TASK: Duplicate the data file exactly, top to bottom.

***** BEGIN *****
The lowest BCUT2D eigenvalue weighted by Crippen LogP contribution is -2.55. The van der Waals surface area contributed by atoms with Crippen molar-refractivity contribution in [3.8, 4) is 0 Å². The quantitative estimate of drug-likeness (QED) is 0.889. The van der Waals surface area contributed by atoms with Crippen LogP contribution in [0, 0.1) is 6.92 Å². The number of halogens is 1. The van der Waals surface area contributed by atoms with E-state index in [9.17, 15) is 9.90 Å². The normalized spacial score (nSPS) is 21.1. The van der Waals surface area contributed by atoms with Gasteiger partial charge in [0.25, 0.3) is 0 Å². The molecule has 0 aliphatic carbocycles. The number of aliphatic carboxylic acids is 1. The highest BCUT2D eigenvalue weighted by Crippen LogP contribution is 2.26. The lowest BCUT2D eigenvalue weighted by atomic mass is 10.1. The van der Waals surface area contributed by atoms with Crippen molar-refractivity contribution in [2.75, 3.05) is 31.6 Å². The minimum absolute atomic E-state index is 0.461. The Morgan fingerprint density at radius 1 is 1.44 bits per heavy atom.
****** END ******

The lowest BCUT2D eigenvalue weighted by Crippen LogP contribution is -2.55. The van der Waals surface area contributed by atoms with Crippen molar-refractivity contribution in [3.8, 4) is 0 Å². The quantitative estimate of drug-likeness (QED) is 0.889. The van der Waals surface area contributed by atoms with Crippen LogP contribution in [0, 0.1) is 6.92 Å². The number of halogens is 1. The van der Waals surface area contributed by atoms with E-state index in [9.17, 15) is 9.90 Å². The normalized spacial score (nSPS) is 21.1. The van der Waals surface area contributed by atoms with Gasteiger partial charge in [0.25, 0.3) is 0 Å². The molecule has 0 aliphatic carbocycles. The number of aliphatic carboxylic acids is 1. The highest BCUT2D eigenvalue weighted by Crippen LogP contribution is 2.26. The lowest BCUT2D eigenvalue weighted by atomic mass is 10.1. The van der Waals surface area contributed by atoms with Crippen molar-refractivity contribution in [2.75, 3.05) is 31.6 Å². The minimum absolute atomic E-state index is 0.461. The Morgan fingerprint density at radius 1 is 1.44 bits per heavy atom.